After a moment, you begin to succumb to the motion. The lights sweep toward you in hypnotic, pulsating waves; the roar of a passing train overwhelms your sensations of hearing and touch. All that’s left to do now is to walk downstairs to Emack & Bolio’s and get something sweet and tasty, something that satisfies the demands of your remaining two senses.
Area15, the “experiential art and entertainment complex” located just south of Palace Station on the west side of Interstate 15, opened its doors somewhat quietly last September. It’s still waiting on its biggest tenant, an interactive exhibition by Santa Fe, New Mexico art collective Meow Wolf, due to open later this year. But you can, and should, visit Area15 before then and check out what’s already there, including Haley’s Comet, an in-house zip line; Dueling Axes, an ax-throwing lounge; the aforementioned ice cream parlor Emack & Bolio’s, scooping up offbeat flavors like Space Cake and S’moreo; nostalgia-rich candy and soda shop Rocket Fizz; Wink World (opening this month), a 1,500-square-foot wonderland of infinity mirrors, black light and 3D art created by Blue Man Group co-founder Chris Wink; and many more reality-bending art pieces, both indoors and out, extending into the large, free parking lot.
All that being said, Area15 really began to hit its stride with the November opening of Museum Fiasco, a flexible art space that currently hosts “Cluster,” the previously described sensory mindwash. Saying I’ve sufficiently “described” it, however, is woefully unfair to the work. Like many of the must-see interactive art shows this city has welcomed—James Turrell’s luminous “Akhob” and Yayoi Kusama’s disorienting “Infinity Mirrored Room: Aftermath of Obliteration of Eternity” come readily to mind—“Cluster” is less an “I saw that” than an “I went there.” You can’t know really it until you’ve been in it, standing on the tracks.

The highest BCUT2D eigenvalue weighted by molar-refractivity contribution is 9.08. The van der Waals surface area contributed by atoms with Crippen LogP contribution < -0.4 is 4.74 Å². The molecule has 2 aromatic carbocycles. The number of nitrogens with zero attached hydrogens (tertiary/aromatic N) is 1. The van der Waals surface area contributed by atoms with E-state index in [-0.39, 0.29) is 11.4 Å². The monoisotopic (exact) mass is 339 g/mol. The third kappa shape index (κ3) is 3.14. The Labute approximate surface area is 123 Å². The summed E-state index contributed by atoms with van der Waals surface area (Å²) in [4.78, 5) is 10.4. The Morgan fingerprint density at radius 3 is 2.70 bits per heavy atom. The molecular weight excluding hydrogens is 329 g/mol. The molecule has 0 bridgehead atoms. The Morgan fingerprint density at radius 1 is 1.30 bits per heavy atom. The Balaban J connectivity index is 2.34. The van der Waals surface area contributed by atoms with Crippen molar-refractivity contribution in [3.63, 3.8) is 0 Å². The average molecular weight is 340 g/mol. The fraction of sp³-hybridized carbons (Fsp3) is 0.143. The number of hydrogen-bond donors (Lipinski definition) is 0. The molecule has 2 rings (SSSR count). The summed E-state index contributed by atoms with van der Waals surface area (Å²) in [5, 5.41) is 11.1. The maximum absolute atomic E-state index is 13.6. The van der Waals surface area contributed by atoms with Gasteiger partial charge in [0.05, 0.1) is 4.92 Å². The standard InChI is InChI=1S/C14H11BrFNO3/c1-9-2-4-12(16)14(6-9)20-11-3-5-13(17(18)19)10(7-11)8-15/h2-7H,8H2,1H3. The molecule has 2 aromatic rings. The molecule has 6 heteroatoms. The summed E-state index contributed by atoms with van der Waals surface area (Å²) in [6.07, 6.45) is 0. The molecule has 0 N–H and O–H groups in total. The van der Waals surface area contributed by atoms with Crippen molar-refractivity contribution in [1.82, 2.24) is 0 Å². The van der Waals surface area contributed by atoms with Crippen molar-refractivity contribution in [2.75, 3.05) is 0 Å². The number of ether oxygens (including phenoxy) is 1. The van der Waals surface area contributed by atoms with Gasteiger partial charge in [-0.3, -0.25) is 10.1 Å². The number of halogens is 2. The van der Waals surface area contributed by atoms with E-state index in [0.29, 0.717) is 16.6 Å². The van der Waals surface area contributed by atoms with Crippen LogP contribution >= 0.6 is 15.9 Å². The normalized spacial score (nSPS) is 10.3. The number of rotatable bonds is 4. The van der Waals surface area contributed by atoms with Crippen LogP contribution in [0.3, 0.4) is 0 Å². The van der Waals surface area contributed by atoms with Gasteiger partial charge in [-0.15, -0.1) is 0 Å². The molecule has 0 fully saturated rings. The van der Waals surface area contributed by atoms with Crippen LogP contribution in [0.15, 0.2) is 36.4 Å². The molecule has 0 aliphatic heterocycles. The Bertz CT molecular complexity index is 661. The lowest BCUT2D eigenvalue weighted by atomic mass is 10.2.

“It’s the first exhibition like this in Las Vegas, a fully immersive light and sound installation that really takes you to another level of experience,” says Museum Fiasco manager Brian Paco Alvarez.
Created by Barcelona, Spain-based Playmodes Studio (the “audiovisual research” collective that created the “Beams” installation for the 2018 Life Is Beautiful Festival), there are two different programs constantly cycling through the 5,000-square-foot, mirrored space—one that evokes rushing trains, the other a glitching computer. The programming varies from one show to the next; you’d have to watch for seven straight hours to see a program duplicated exactly. Either presentation is worth the separate admission fee of $17; you’ll probably want to watch all of one and most of another, which you can easily do thanks to Museum Fiasco’s appointment-based viewing times. And it probably goes without saying that they’re holding to strict health guidelines; everyone is masked, and it’s easy to maintain 6 feet of distance inside “Cluster” and the rest of the vast Area15 complex.
By the way, you need to make an appointment to visit Area15, though admission to the complex is free. (Like “Cluster,” many of Area15’s exhibitions charge their own admission; locals discounts are available for tickets purchased on-site.) Masks are required, hand sanitizing stations are provided and social distancing is enforced, which will make Area15 the place to be as the vaccine rollout proceeds. If we’re to live in a, let’s say, augmented reality—lockdowns, nonstop political theater—shouldn’t we do it in a space that’s truly theatrical? Perhaps even one that makes it plain that the Elon Musk-like simulation we might be living in needs a reboot?
“’Cluster’ really transports you to another environment, to another plane,” Alvarez says. “Some people liken it to the Matrix.”
To make a reservation to visit Area15 and “Cluster,” visit area15.com.